The OFCCP has granted a three-month, national interest exemption and waiver from AAP obligations for new federal contracts “entered into specifically to provide Coronavirus relief.” This “exemption and waiver extends to all affirmative action obligations of supply and service and construction contracts, and other obligations as specified in” FAR clauses 52.222-26 (EEO-Executive Order 11246); 52.222.35 (veterans); and, 52.222-36 (individuals with disabilities). More information about this waiver can be found here.

San Francisco, Office of Labor Standards Enforcement (OLSE):

On March 24, 2020, the San Francisco Office of Labor Standards Enforcement issued guidance regarding use of COVID-19-related paid sick leave as used by San Francisco employees. That guidance can be found here, and a blog post discussing the OLSE guidance can be found here.

The attorneys at Weintraub Tobin are available to assist you as you evaluate the difficult decisions that employers throughout the state are being faced with.  Please reach out to the Weintraub Tobin attorney you regularly work with, or to any of the attorneys in the Labor and Employment Group.

IRS to Provide Tax Relief to Some Employers in Light of Families First Coronavirus Response Act

On March 20, 2020, the Department of Treasury, IRS, and Department of Labor announced plans to provide some relief for small and midsize employers in light of the recently passed Families First Coronavirus Response Act. Specifically, it was announced that employers will have access to refundable payroll tax credits designed to provide reimbursement for the cost of providing COVID-19 related leave to their employees.

Among the refundable tax credits are:

(1) withheld federal income taxes;

(2) the employee share of Social Security and Medicare taxes; and

(3) the employer share of Social Security and Medicare taxes for all employees.

The full announcement can be found here: https://www.irs.gov/newsroom/treasury-irs-and-labor-announce-plan-to-implement-coronavirus-related-paid-leave-for-workers-and-tax-credits-for-small-and-midsize-businesses-to-swiftly-recover-the-cost-of-providing-coronavirus.

We anticipate that more comprehensive guidance will be announced shortly. When it is, we will provide an update. Until that happens, if you have any questions, please do not hesitate to reach out to any of our Labor and Employment attorneys for guidance.

For more Weintraub Tobin COVID-19 resources, visit our update page.

Governor’s Newsom’s Statewide Order is in Place So Now, How Do Businesses Identify Essential Critical Infrastructure Workers?

As our earlier post on March 19, 2020 announced, Governor Newsom issued Executive Order N-33-20 ordering all residents to stay home or at their place of residence except as needed to maintain continuity of operations of the federal critical infrastructure sectors as defined by the federal Department of Homeland Security’s Cybersecurity and Infrastructure Security Agency (“CISA”).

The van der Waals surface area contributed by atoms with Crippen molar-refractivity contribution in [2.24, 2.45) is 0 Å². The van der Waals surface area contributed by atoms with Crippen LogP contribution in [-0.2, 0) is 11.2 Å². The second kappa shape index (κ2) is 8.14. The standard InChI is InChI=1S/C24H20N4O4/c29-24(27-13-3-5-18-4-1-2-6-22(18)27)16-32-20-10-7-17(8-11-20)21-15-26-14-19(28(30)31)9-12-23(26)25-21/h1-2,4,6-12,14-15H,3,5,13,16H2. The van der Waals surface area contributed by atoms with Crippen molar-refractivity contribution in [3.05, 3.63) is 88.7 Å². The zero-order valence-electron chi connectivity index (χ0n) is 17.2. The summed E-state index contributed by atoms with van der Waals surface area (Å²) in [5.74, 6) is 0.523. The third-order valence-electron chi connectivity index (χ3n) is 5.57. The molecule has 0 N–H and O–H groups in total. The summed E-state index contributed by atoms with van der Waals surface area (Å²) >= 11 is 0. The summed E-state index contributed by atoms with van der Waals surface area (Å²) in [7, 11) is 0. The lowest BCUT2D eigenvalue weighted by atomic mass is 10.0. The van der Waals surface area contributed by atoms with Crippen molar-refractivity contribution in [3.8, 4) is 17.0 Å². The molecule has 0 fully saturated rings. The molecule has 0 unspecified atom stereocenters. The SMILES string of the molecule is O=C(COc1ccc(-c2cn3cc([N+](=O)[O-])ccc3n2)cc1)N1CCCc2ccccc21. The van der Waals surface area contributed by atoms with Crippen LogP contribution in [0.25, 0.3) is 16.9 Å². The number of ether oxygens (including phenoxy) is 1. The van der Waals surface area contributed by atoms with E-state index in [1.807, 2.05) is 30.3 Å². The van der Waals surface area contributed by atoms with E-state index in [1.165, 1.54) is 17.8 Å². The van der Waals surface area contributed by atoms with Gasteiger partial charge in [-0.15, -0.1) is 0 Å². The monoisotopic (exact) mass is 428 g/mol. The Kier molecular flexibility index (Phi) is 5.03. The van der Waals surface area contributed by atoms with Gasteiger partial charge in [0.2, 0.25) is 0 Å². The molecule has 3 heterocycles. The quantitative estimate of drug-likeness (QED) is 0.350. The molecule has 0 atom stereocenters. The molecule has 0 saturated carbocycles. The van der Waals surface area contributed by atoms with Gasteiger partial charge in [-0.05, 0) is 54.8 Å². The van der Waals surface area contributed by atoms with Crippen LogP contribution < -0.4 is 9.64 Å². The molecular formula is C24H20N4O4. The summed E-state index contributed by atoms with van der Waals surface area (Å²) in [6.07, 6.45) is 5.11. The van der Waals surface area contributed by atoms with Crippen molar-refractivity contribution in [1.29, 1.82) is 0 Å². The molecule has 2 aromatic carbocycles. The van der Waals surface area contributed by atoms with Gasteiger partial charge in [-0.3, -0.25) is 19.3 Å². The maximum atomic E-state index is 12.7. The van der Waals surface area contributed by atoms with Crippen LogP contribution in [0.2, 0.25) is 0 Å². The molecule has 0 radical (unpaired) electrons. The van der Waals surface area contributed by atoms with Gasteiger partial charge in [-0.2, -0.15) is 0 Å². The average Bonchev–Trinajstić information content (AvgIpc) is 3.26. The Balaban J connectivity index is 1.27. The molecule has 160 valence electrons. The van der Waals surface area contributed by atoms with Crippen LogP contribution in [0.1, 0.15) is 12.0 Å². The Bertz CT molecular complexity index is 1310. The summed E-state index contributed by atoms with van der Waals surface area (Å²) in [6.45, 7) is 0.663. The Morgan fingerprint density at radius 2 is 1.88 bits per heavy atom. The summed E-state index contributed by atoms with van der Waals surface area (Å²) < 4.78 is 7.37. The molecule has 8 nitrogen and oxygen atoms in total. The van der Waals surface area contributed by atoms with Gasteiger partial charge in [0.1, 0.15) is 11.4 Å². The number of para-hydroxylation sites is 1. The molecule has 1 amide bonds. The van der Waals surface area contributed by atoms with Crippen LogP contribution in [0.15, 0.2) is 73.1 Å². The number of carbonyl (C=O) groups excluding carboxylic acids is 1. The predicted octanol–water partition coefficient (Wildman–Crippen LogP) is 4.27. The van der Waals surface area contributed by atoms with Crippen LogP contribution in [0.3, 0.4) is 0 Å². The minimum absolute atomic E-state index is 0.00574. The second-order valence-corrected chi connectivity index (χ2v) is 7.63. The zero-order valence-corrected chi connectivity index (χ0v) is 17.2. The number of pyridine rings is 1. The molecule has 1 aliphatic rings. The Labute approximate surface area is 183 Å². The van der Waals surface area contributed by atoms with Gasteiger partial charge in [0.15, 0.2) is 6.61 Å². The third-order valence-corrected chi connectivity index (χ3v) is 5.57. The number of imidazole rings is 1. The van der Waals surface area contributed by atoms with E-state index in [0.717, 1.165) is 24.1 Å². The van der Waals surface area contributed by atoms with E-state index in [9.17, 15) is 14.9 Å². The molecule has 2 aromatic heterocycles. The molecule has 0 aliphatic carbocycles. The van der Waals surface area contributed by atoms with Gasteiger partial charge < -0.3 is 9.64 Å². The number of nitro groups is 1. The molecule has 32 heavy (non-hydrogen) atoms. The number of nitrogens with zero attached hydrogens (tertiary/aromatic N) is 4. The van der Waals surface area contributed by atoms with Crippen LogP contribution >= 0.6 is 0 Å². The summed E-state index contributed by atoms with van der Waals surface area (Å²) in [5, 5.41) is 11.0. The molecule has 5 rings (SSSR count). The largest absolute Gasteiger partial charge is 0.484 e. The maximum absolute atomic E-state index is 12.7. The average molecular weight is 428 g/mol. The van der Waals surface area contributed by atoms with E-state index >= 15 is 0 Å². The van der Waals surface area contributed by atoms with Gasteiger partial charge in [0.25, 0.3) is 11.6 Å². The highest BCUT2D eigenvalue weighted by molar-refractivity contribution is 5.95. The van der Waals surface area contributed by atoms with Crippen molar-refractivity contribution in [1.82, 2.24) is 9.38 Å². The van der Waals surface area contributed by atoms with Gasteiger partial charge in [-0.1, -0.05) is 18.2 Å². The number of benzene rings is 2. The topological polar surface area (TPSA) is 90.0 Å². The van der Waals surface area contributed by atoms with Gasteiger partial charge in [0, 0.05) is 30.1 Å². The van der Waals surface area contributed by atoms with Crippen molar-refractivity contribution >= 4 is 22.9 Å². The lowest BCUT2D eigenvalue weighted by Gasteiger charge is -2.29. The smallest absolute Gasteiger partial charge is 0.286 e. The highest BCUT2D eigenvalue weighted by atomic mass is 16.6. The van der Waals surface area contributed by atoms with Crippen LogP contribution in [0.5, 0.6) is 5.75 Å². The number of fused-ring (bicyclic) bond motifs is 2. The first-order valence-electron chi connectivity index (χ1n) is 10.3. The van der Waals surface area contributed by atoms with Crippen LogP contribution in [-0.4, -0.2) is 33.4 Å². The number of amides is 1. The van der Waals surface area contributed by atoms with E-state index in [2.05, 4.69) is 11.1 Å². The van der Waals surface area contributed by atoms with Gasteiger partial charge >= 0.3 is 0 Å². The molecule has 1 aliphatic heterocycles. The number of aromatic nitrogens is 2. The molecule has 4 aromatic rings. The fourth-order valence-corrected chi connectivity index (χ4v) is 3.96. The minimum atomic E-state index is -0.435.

In order to assist businesses in determining whether they fall within one of the recognized critical infrastructure sectors and identifying essential critical infrastructure workers, the CISA developed an initial list of “Essential Critical Infrastructure Workers” to help State and local offices as they work to protect their communities, while at the same time ensuring continuity of functions critical to public health and safety, as well as economic and national security.

The list is advisory in nature and is not a federal directive or standard in itself.  However, in reliance on the CISA list, on March 20, 2020, California’s Public Health Officer issued a similar – but somewhat more expansive – list of “Essential Critical Infrastructure Workers” that will be relevant when analyzing compliance with Governor Newsom’s Order.  The list includes various types of jobs under different categories of critical infrastructure sectors that conduct a range of operations and services that are deemed essential to continued critical infrastructure viability in California.

A PDF of the California Public Health Officer’s “Essential Critical Infrastructure Workers” list can be viewed or downloaded here.

The attorneys at Weintraub Tobin continue to wish you and your families good health during these difficult times.  If we can be of assistance to you in analyzing your workforce under Executive Order N-33-20 and California’s Essential Critical Infrastructure Workers list, feel free to reach out to one of us.

California Governor Newsom Issues Statewide Stay at Home Order